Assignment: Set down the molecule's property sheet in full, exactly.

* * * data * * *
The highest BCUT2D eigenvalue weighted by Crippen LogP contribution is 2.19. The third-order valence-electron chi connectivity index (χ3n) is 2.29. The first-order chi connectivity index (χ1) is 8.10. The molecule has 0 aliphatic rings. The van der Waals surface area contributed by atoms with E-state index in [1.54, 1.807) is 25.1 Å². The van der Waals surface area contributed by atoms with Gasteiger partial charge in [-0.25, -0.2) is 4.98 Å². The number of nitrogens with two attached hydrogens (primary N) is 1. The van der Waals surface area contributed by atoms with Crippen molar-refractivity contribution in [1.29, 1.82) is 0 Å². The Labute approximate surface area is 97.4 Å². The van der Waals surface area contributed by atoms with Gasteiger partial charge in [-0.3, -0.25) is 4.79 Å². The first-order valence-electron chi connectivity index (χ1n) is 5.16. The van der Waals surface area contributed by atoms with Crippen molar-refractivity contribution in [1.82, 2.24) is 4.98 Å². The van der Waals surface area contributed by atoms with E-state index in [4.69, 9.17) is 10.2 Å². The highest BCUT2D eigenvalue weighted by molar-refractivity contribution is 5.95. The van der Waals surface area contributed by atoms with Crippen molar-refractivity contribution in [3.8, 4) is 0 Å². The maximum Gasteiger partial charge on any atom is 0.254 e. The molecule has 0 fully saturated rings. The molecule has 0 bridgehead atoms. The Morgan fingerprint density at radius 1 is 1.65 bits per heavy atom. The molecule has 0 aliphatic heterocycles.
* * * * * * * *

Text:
The highest BCUT2D eigenvalue weighted by Crippen LogP contribution is 2.19. The third-order valence-electron chi connectivity index (χ3n) is 2.29. The first-order chi connectivity index (χ1) is 8.10. The molecule has 0 aliphatic rings. The van der Waals surface area contributed by atoms with E-state index in [1.54, 1.807) is 25.1 Å². The van der Waals surface area contributed by atoms with Gasteiger partial charge in [-0.25, -0.2) is 4.98 Å². The number of nitrogens with two attached hydrogens (primary N) is 1. The van der Waals surface area contributed by atoms with Crippen molar-refractivity contribution in [1.29, 1.82) is 0 Å². The Labute approximate surface area is 97.4 Å². The van der Waals surface area contributed by atoms with Gasteiger partial charge in [-0.3, -0.25) is 4.79 Å². The first-order valence-electron chi connectivity index (χ1n) is 5.16. The van der Waals surface area contributed by atoms with Crippen molar-refractivity contribution in [1.82, 2.24) is 4.98 Å². The van der Waals surface area contributed by atoms with E-state index in [4.69, 9.17) is 10.2 Å². The highest BCUT2D eigenvalue weighted by molar-refractivity contribution is 5.95. The van der Waals surface area contributed by atoms with Crippen molar-refractivity contribution in [3.8, 4) is 0 Å². The maximum Gasteiger partial charge on any atom is 0.254 e. The molecule has 0 fully saturated rings. The molecule has 0 bridgehead atoms. The Morgan fingerprint density at radius 1 is 1.65 bits per heavy atom. The molecule has 0 aliphatic heterocycles.